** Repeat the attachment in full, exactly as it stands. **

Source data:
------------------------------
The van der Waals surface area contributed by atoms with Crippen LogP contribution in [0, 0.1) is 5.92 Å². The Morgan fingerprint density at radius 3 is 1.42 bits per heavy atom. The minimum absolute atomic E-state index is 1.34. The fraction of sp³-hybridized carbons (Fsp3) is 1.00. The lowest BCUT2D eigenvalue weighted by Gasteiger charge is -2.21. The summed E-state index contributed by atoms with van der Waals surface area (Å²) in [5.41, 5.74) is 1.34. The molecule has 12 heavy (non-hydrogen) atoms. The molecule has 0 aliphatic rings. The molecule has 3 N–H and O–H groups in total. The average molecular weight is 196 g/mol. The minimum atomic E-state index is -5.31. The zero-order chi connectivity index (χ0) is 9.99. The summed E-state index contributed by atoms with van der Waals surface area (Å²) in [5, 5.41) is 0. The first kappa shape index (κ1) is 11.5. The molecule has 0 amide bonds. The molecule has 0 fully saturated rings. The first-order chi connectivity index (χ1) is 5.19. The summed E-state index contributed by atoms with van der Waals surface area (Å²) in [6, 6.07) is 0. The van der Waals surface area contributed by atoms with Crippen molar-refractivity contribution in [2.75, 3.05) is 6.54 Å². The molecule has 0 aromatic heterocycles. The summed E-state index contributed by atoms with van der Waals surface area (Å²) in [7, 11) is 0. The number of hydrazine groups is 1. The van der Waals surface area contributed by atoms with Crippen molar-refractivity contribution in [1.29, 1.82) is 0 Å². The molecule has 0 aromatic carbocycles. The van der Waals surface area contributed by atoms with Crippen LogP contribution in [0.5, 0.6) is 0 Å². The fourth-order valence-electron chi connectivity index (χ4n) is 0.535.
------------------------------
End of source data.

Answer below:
The van der Waals surface area contributed by atoms with Crippen LogP contribution in [0, 0.1) is 5.92 Å². The Morgan fingerprint density at radius 3 is 1.42 bits per heavy atom. The minimum absolute atomic E-state index is 1.34. The fraction of sp³-hybridized carbons (Fsp3) is 1.00. The lowest BCUT2D eigenvalue weighted by Gasteiger charge is -2.21. The summed E-state index contributed by atoms with van der Waals surface area (Å²) in [5.41, 5.74) is 1.34. The molecule has 12 heavy (non-hydrogen) atoms. The molecule has 0 aliphatic rings. The molecule has 3 N–H and O–H groups in total. The average molecular weight is 196 g/mol. The minimum atomic E-state index is -5.31. The zero-order chi connectivity index (χ0) is 9.99. The summed E-state index contributed by atoms with van der Waals surface area (Å²) in [5, 5.41) is 0. The first kappa shape index (κ1) is 11.5. The molecule has 0 amide bonds. The molecule has 0 fully saturated rings. The first-order chi connectivity index (χ1) is 5.19. The summed E-state index contributed by atoms with van der Waals surface area (Å²) in [6, 6.07) is 0. The van der Waals surface area contributed by atoms with Crippen molar-refractivity contribution in [2.75, 3.05) is 6.54 Å². The molecule has 0 aromatic heterocycles. The summed E-state index contributed by atoms with van der Waals surface area (Å²) in [7, 11) is 0. The number of hydrazine groups is 1. The van der Waals surface area contributed by atoms with Crippen molar-refractivity contribution in [1.29, 1.82) is 0 Å². The molecule has 0 aromatic carbocycles. The van der Waals surface area contributed by atoms with Crippen LogP contribution in [0.5, 0.6) is 0 Å². The fourth-order valence-electron chi connectivity index (χ4n) is 0.535.